New Electrolytes for Lithium-ion Cells
Department of Energy
Agency Tracking Number:
Solicitation Topic Code:
Small Business Information
46840 Lakeview Blvd, Fremont, CA, 94538
Socially and Economically Disadvantaged:
AbstractCommercially available lithium-ion cells use an electrolyte containing a mixture of organic carbonate solvents combined with lithium hexafluorophosphate (LiPF6). These electrolytes have significant disadvantages limiting the performance and safety of lithium-ion batteries. First, the solvents are volatile and flammable, leading to safety issues during production, storage and use of batteries and their behavior under abuse conditions. Second, LiPF6 is not hydrolytically or thermally stable in organic carbonates, leading to degradation of electrolyte, rise in electrode/electrolyte interface impedance, dissolution of active cathode materials and limited battery life. Thirdly, present electrolyte solutions appear to be reactive towards cathode materials at high voltages, which contribute to battery performance deterioration. It also prevents further development of future higher energy cells with 5V cathode materials. Finally, present electrolyte formulations are always a compromise; no one mixture of the solvents has been shown to work well at both low and high temperatures. Performance and safety issues associated with LiPF6 salt in organic carbonates electrolytes are magnified in case of batteries for automotive applications, where the requirements for both performance and safety are more stringent due to the larger batteries used and longer battery calendar and cycle life expected. We propose a novel lithium-ion battery electrolyte composed of a thermally stable lithium imide salt and non-flammable non-carbonate solvents. Use of this advanced electrolyte is coupled by employment of graphite foil as a cathode current collector, which unlike aluminum, does not corrode in lithium imide solutions. Commercial Applications and Other Benefits: Success of this program will lead to new generation of lithium-ion cells. These new cells will be much safer, due to significantly improved stability and non-flammability of electrolyte, and operate longer, both with respect to calendar and cycle life at higher temperatures. Energy density of the cells will increase as the new electrolyte will allow the use of higher voltage electrode materials. The new cells will find use in battery packs for many applications, including HEV, PHEV and EV. Safer, longer lasting batteries will in turn help accelerate the growth of this market and the acceptance of these new vehicles in the marketplace.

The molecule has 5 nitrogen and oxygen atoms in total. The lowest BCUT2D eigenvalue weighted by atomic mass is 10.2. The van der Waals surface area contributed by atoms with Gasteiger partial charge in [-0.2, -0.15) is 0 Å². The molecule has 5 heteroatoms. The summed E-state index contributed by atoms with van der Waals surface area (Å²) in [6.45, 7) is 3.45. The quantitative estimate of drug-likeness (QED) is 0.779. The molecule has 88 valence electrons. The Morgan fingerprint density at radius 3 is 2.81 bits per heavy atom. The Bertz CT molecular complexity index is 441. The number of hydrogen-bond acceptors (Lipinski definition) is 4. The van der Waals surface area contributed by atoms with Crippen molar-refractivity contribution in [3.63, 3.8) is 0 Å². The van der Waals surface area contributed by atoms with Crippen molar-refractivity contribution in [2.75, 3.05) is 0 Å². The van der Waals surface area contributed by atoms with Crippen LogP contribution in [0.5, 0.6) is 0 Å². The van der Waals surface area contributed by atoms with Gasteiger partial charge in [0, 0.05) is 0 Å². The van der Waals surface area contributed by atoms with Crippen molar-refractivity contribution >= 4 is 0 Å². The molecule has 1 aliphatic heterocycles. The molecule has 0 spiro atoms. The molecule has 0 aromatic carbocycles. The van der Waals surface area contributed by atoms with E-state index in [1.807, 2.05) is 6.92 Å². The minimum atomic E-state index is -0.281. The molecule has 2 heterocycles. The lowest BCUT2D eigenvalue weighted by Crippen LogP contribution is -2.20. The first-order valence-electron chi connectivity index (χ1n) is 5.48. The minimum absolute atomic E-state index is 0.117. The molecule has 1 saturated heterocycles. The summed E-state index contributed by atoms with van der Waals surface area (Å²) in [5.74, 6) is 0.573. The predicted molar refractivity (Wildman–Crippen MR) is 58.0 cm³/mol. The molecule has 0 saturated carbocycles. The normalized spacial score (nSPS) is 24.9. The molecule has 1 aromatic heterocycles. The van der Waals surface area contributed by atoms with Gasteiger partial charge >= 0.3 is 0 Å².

* information listed above is at the time of submission.